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Swift, in his “ Directions for making a Birth-day Song," has done a service in exposing to ridicule the unmeaning and fulsome lavished on sovereigns, analogous to that of Cervantes in laughing down knight-errantry. The following extract from that poem will remind the reader of many flatteries detailed in the preceding pages, especially those regarding the poetry and beauty of Elizabeth, the wrong sustained by the saints and angels from the prolongation of the life of Charles II., and, in particular, as concerns the transactions discussed in this work, the justice of James.

“ Thus, your encomium, to be strong,
Must be applied directly wrong:
A tyrant for his mercy praise,
And crown a royal dunce with bays;
A squinting monkey load with charms,
And paint a coward fierce in arms.
Is he to avarice inclined ?
Extol him for his generous mind :
And when we starve for want of corn,
Come out with Amalthea's horn.
For all experience this evinces
The only art of pleasing Princes.
For Princes love you should descant
On virtues which they know they want."

Swift, in another poem, his “ Rhapsody," seems to give poetry credit for sincerity in writing of deceased sovereigns.

“A Prince the moment he is crown'd

Inherits every virtue round,
As emblems of the sovereign power,
Like other baubles in the Tower.
Is generous, valiant, just, and wise,
And so continues till he dies:
His humble Senate this professes:
In all their speeches, votes, addresses.
But once you fix him in a tomb,
His virtues fade, his vices bloom,
And each perfection wrong imputed,
Is fully at his death confuted.
The loads of poems in his praise
Ascending, make one funeral blaze;
His panygerics then are ceased,
He grows a tyrant, dunce, or beast.

As soon as you can hear his knell,
This God on earth turns devil in hell.
And, lo ! his ministers of state,
Transform'd to imps, his levy wait,
Where, in the scenes of endless woe,
They ply their former arts below;
And as they sail in Charon's boat,
Contrive to bribe the judge's vote.
To Cerberus they give a sop,
His treble barking mouth to stop.
Or in the ivory-gate of dreams,
Perfect Excise and South-Sea schemes,
Or hire their party pamphleteers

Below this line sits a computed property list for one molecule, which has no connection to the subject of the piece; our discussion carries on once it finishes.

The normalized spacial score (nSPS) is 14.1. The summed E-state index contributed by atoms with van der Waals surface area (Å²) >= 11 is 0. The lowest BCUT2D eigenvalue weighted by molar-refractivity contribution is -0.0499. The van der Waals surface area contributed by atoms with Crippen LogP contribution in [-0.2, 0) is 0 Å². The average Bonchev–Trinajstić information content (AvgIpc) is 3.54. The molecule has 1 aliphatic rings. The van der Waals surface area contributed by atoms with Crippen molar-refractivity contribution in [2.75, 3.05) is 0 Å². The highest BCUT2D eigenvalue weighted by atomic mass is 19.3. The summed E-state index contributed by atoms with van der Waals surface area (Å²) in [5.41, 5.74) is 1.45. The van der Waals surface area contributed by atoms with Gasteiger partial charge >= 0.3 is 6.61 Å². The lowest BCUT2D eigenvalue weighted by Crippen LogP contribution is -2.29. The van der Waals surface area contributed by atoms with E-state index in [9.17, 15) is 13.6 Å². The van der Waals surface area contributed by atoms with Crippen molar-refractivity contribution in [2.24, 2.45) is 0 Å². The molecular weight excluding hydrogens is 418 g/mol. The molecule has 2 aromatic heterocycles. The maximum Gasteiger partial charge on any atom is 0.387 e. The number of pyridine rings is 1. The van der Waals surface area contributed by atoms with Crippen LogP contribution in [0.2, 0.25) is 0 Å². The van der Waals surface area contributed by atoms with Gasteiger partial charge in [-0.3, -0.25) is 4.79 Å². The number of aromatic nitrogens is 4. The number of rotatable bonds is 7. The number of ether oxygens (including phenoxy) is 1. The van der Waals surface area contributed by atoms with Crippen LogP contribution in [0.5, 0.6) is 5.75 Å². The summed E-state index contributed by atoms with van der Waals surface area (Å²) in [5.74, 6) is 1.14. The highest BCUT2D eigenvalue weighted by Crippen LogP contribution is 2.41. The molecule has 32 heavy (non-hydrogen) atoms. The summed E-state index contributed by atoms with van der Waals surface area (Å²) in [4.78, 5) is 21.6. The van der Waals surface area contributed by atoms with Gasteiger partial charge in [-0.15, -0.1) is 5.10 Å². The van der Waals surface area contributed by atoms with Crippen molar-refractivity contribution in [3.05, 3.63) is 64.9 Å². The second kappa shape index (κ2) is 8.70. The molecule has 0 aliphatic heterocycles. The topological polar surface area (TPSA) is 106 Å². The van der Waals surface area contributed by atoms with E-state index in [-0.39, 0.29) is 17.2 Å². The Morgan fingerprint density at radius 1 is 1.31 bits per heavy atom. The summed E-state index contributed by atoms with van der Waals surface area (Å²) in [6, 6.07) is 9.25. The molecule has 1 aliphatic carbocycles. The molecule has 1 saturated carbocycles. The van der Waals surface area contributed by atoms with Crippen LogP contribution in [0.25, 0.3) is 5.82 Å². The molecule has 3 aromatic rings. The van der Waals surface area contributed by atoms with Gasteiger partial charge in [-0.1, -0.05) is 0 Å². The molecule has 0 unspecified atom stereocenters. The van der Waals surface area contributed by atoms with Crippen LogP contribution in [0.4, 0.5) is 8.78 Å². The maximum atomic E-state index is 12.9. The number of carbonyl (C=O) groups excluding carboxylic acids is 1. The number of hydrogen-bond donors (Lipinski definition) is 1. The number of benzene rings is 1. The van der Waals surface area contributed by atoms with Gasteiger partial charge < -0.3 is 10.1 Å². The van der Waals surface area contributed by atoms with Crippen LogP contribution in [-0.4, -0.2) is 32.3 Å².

To set Elysium by the ears.

Then, poet ! if you mean to thrive,
Employ your muse on kings alive,
With prudence gathering up a cluster
Of all the virtues you can muster,
Which form’d into a garland sweet,
Lay humbly at your monarch's feet,
Who, as the odours reach his throne,
Will smile, and think them all his own.
For law and gospel doth determine,
All virtues lodge in royal ermine,
(I mean the oracles of both,
Who shall depose it upon oath.)
Your garland in the following reign,

Change but the names, will do agan." It is conceived that Swift was writing with reference to the two first Princes of the House of Brunswick, the flattery of whom was not a way to the hearts of their heirs apparent. Thus the following lines on the bringing of Queen Elizabeth's body from Richmond, where she died, to Whitehall, will not be suspected of being written with a view to ingratiate the poet with King James, any more than they were likely to captivate the Muses.

“ The queen was brought by water to Whitehall,

At every stroke the oars tears let fall
Men clung about the barge; fish under water
Wept out their eyes of pearl, and swome blind after.
I think the bargemen might, with easier thighs,
Have rowed her thither in her people's eyes.
For howsoe'er, thus much my thoughts have scann'd,
Sh'ad come by water, had she come by land."

And the writer of an elegy on Prince Henry, son of James I., who relates the following singular manner in which his poem was brought to a close, was probably equally free from the vice of court flattery :

« Farewell! Perforce, I cease to mourn,
For tears my ink to water turn."

Swift advises his birth-day bard and the advice may be thought worthy of consideration under the present reign,) to bestow a portion of his praises on royal children.

Here many

Three graces, by Lucina brought her;
Just three, and every grace a daughter.

king his heart and crown
Shall at their snowy feet lay down.
In royal robes they came by dozens,
To court their English German cousins.
Bends a pair of princely babies,

Now struts his little Highness
With so much beauty, show me any maid
That could resist this charming Ganymede.
Then cut him out a world of work,
To conquer Spain, and quell the Turk:
Foretell his empire crowned with bays,
And golden times and halcyon days,
And swear his line shall reign the nation
For ever-till the conflagration.
But now it comes into my mind
We left a little Duke behind :
A Cupid in his face and size,
And only wants to want his eyes."

Addison, who, in his ingenious allegorical verses addressed to Sir Godfrey on his picture of King George I., could prate of the king's godlike form, and thus conclude his poem,

“ This wonder of the sculptor's hand

Produced, his art was at a stand :
For who would hope new fame to raise,
Or risk his well-established praise,
That his high genius to approve,
Had drawn a George, or carved a Jove,"

takes the following courtier-like view of the perspective prospect of

a numerous and increasing family of royal children : In casting our eyes over the nation's darlings, as they are placed according to their ages and heights, and turning in our thoughts the probability of their number being doubled or trebled, Addison bids us to reflect that, “We are like men entertained with the view of a spacious landscape, where the eye passes over one pleasing prospect into another, till the sight is lost by degrees in a succession of delightful objects, and leaves us in the persuasion that there remain still more behind."

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